Yes, the idea is similar to the Pension Scheme that was implemented in Sweden for several years, and which Robin Blackburn advocates. Actually, I've written about that too in stuff I've written about a Workers Pension Fund. My argument along the lines of other stuff I've written about Co-ops, is that the problem with the Swedish Scheme was precisely that it was run by the State, and could be, and was withdrawn by the State. I advocate a Workers Pension Fund that would be basically the existing funds, but placed under Workers Control rather than the control of the big Finance Houses - which is something that would require the Trade Unions to mount a big campaign for, but which is not an unreasonable demand even in terms of bourgeois democracy, because it is after all OUR money - the abolition of National Insurance, and transfer of an appropriate amount from the State to cover the notional State Pension Pot, and a negotiation by the TUC with ALL employers for a given monetary payment into the scheme - in this case I prefer money so that WE can choose how to invest that money, and so that the issue of new shares does not dilute existing shares owned. I estimate such a fund would be worth around £2 trillion at least even today. It would give huge leverage for the labour Movement over companies even where we did not simply buy them out.

    However, back to the Deficit suggestion. I do not consider it a "Transitional" demand. Generally speaking TD's were conceived as demands to be used in a revolutionary situation as demands that took workres from their existing reformist conscioussness towards a revolutionary perpsective. Outside a revolutionary situation they are pretty meaningless, which most Trots don't understand as I pointed out in a letter last week to the Weekly Worker. This suggestion is different.

    I favour a widespread campaign against the cuts, including those in Education you refer to. However, the question is how to do that - blog to follow. I suggest that simply being oppositional is not enough. We have to provide new alternatives - obviously along the lines I have previously outlined for Co-ops, or at least greater demcoracy and so on.

    In that respect I see the Tories invitation to participate - which they don't mean - as highly important. Let's do what they ask, what could be more reasonable. let's particpate, let's put forward OUR alternatives, let's produce good arguments for them, and let them try to explain why they won't accept them. I don;t suggest just this one demand, but to use it as a symbol. We mount a campaign, we basically say we agree that things need to change this is how we think they should change. Schools should be better, parents should have more control, so should teachers and students. This is how WE would do it. The same with hospitals, with Local Government.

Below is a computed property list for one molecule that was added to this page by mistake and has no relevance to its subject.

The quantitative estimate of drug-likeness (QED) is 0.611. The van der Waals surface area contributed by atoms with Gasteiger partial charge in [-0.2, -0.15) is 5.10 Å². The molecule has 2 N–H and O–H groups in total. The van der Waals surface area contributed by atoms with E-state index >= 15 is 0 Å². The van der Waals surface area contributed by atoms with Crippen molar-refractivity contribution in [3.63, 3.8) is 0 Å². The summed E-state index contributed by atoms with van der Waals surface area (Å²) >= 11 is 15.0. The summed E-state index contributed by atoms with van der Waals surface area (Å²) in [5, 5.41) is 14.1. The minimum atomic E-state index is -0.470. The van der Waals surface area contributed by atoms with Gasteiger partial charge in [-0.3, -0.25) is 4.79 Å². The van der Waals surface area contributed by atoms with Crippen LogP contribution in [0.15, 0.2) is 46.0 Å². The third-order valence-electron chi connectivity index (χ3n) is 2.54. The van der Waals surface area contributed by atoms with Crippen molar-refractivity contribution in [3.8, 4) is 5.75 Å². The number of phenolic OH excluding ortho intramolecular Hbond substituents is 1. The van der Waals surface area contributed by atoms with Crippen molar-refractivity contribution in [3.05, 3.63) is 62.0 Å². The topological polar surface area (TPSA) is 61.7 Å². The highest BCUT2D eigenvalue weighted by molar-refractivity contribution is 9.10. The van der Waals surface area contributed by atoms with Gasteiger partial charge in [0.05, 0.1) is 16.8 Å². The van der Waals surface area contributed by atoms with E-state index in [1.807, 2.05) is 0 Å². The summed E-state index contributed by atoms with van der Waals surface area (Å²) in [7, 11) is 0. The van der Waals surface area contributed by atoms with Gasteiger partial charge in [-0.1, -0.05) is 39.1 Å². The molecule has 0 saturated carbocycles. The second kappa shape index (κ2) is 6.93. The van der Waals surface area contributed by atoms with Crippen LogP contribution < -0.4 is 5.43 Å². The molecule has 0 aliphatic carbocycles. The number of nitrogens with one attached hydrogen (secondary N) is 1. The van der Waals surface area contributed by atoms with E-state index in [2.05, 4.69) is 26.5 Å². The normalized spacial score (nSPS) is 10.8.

We should not fall into an Economism that simply let's the Tories set the agenda, and all we are left with is to fight limited struggles to defend the status quo, and fighting it on the basis of individual or sectional self-interest. That traps us within bourgeois ideology - see my blogs on Ghetto politics.

    As a symbol this simple suggestion says, here is how the deficit could be paid. They won't do it, because of who and what they are. Argue for it and see. In the meantime, whilst we join you in fighting to defend services bear that lesson in mind, and understand the need to create new solutions that do not depend on the bosses or their state.

  6. Just to add a further clarifier I see it something like this. If a boss says the firm is facing tough times, and needs cash, then as a union organiser I'd point out if he'd just bought himself a new Bentley. I'd suggest that before calling on the workers to make sacrifices he raised the money by selling his Bentley, or scrapping the Executive Dining Room.

    In fact, if none of these things applied, I would not be averse to the idea of saying to the boss, if you want us to make sacrifices, we should get something in return for that. Here's an idea, if you are short of money, sell part of the Company to us. And as new part owners we will of course want a say in how its run, we'll want to have the books op-ened so we can see exactly what we are buying, and so on.

    I see it in the same terms in relation to the bosses state.